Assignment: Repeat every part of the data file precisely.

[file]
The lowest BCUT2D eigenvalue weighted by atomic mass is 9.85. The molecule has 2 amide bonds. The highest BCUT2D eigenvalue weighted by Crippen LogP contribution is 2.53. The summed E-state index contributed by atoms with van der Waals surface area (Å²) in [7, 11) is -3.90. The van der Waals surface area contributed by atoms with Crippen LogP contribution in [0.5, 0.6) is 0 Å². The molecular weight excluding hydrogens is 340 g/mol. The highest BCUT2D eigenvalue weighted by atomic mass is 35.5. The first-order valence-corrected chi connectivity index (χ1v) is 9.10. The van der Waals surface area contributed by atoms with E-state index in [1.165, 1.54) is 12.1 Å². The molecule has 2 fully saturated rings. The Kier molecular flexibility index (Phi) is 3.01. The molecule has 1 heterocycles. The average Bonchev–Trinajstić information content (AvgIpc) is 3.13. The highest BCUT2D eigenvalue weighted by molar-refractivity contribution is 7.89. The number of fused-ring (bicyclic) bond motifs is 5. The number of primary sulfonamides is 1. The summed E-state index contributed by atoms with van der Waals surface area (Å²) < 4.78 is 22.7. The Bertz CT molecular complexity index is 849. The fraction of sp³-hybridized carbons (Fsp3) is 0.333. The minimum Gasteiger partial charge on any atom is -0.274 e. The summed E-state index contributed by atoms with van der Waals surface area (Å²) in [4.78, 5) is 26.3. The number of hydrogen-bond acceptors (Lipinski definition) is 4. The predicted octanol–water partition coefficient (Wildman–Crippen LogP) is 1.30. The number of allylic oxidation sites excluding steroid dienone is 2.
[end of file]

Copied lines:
The lowest BCUT2D eigenvalue weighted by atomic mass is 9.85. The molecule has 2 amide bonds. The highest BCUT2D eigenvalue weighted by Crippen LogP contribution is 2.53. The summed E-state index contributed by atoms with van der Waals surface area (Å²) in [7, 11) is -3.90. The van der Waals surface area contributed by atoms with Crippen LogP contribution in [0.5, 0.6) is 0 Å². The molecular weight excluding hydrogens is 340 g/mol. The highest BCUT2D eigenvalue weighted by atomic mass is 35.5. The first-order valence-corrected chi connectivity index (χ1v) is 9.10. The van der Waals surface area contributed by atoms with E-state index in [1.165, 1.54) is 12.1 Å². The molecule has 2 fully saturated rings. The Kier molecular flexibility index (Phi) is 3.01. The molecule has 1 heterocycles. The average Bonchev–Trinajstić information content (AvgIpc) is 3.13. The highest BCUT2D eigenvalue weighted by molar-refractivity contribution is 7.89. The number of fused-ring (bicyclic) bond motifs is 5. The number of primary sulfonamides is 1. The summed E-state index contributed by atoms with van der Waals surface area (Å²) < 4.78 is 22.7. The Bertz CT molecular complexity index is 849. The fraction of sp³-hybridized carbons (Fsp3) is 0.333. The minimum Gasteiger partial charge on any atom is -0.274 e. The summed E-state index contributed by atoms with van der Waals surface area (Å²) in [4.78, 5) is 26.3. The number of hydrogen-bond acceptors (Lipinski definition) is 4. The predicted octanol–water partition coefficient (Wildman–Crippen LogP) is 1.30. The number of allylic oxidation sites excluding steroid dienone is 2.